The government should officially apologize to unmarried women “convicted” for unwanted adoptions between the 1950s and 1970s, MPs and colleagues said.
The Joint Human Rights Committee said it recognizes the “grave wrongs” being done to mothers and their children who “still live with the legacy of suffering”.
An estimated 185,000 children were taken from unmarried mothers and adopted in England and Wales between 1949 and 1976.
Women and girls who became pregnant outside of marriage were viewed as a disgrace, and families and institutions such as schools and churches in many cases sent mothers away from home to hide their pregnancy.
In a new report, the committee said the government “has ultimate responsibility for the pain and suffering caused by public institutions and state employees who bully mothers into unwanted adoptions.”
Bond between mothers and babies ‘brutally torn’
Harriet Harman, the committee chair and Labor MP, said the bond between mothers and babies had been “brutally torn” over the three decades and the adoptions “should not have happened”.
“The mothers’ only ‘crime’ was to have become pregnant unmarried. Her ‘punishment’ was a lifetime of secrecy and pain,” she said.
“They were told they had ‘given’ their baby up for adoption, although they had done nothing of the sort. Her child grew up saying his mother had ‘given him away’.
“The mothers endured a cruel double dose of shame. First, the shame of becoming pregnant out of wedlock, and second, as society’s attitude towards unmarried mothers changed, they were condemned for allegedly not caring for their babies and for giving away their baby. “
“They have been slandered for decades. Now they have to be confirmed.
Ms Harman said the committee recognizes the “grave wrongs” done to mothers and their children, adding: “It is time for the government to do the same and make the apology it wants.”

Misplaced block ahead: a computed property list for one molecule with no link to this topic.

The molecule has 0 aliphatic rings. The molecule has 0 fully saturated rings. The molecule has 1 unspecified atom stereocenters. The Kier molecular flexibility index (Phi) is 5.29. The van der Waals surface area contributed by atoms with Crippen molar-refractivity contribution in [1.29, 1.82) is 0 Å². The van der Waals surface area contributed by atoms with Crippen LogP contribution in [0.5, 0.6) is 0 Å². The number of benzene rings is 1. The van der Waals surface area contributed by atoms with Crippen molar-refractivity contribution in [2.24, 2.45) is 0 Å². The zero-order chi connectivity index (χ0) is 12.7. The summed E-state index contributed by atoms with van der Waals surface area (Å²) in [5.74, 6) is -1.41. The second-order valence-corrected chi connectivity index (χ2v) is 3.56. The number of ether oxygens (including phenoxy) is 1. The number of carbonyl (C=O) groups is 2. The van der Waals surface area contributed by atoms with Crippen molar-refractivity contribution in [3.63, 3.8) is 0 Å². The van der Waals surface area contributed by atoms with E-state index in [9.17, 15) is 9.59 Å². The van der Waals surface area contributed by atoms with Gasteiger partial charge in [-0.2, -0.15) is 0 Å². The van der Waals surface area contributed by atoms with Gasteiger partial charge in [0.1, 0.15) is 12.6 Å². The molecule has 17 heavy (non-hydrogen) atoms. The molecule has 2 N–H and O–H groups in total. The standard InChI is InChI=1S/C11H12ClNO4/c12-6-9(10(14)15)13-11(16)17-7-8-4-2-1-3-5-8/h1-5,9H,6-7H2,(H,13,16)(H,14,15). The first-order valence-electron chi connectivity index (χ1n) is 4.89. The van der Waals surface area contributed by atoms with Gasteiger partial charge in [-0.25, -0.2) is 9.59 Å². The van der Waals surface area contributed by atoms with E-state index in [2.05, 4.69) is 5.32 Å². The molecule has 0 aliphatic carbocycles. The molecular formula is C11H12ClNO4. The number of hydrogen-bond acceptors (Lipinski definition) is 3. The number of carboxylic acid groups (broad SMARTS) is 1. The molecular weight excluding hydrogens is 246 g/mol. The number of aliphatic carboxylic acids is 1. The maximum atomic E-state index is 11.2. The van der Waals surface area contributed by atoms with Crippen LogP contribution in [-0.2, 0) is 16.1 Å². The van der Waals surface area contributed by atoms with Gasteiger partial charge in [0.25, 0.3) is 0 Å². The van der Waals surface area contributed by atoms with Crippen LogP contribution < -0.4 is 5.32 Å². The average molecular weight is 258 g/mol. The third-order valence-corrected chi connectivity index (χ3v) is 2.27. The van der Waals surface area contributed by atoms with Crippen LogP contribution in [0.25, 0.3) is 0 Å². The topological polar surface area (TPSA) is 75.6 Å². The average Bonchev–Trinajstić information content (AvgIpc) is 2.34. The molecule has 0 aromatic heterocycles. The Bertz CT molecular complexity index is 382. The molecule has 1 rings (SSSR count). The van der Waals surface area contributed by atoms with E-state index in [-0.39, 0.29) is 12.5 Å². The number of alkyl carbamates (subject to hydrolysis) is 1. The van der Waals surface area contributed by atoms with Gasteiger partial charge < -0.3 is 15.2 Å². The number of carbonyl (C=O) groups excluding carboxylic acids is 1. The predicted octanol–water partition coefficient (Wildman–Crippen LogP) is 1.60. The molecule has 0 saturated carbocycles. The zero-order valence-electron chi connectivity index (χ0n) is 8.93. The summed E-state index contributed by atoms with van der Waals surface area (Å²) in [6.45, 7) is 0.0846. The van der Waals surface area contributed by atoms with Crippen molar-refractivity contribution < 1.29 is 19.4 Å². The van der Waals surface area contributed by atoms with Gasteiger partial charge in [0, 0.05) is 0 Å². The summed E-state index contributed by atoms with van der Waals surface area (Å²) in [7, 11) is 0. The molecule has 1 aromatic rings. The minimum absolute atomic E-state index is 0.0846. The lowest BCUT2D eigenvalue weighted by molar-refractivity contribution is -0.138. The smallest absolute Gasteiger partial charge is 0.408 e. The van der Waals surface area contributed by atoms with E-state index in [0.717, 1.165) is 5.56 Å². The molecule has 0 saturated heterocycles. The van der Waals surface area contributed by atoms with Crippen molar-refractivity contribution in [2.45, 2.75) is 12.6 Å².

“They have been vilified for decades. Now they need to be rehabilitated.”
As part of the committee’s investigation, women gave personal testimonies about their experiences. One woman said being sent away from her family to have a baby alone at age 15 “marked me for life”.
Another woman said she was persuaded by a social worker that “there was really no alternative but to have my baby adopted.”
The committee’s report calls for more support and specialized advice for people affected by the practices and calls on the government to make it easier for those trying to locate their mother or child.
She calls for improved access to records, linking birth and adoption certificates to support tracing, and improved sharing of medical information.
“We have deepest sympathy for all those affected”
The government said it will carefully consider the committee’s findings. A spokeswoman said: “We have deepest sympathy for everyone affected by the historic forced adoption.
“While we cannot undo the past, we have strengthened our legislation and practice to build on empathy, from NHS maternity services caring for vulnerable women and babies to our work transforming the adoption process and care system, to help children settle into a stable home.
“Help is available for those affected by past adoption practices, including locating their biological children or parents.”
https://www.telegraph.co.uk/news/2022/07/15/185000-victims-forced-adoption-deserve-apology-ministers-told/ 185,000 victims of forced adoption deserve apology, ministers told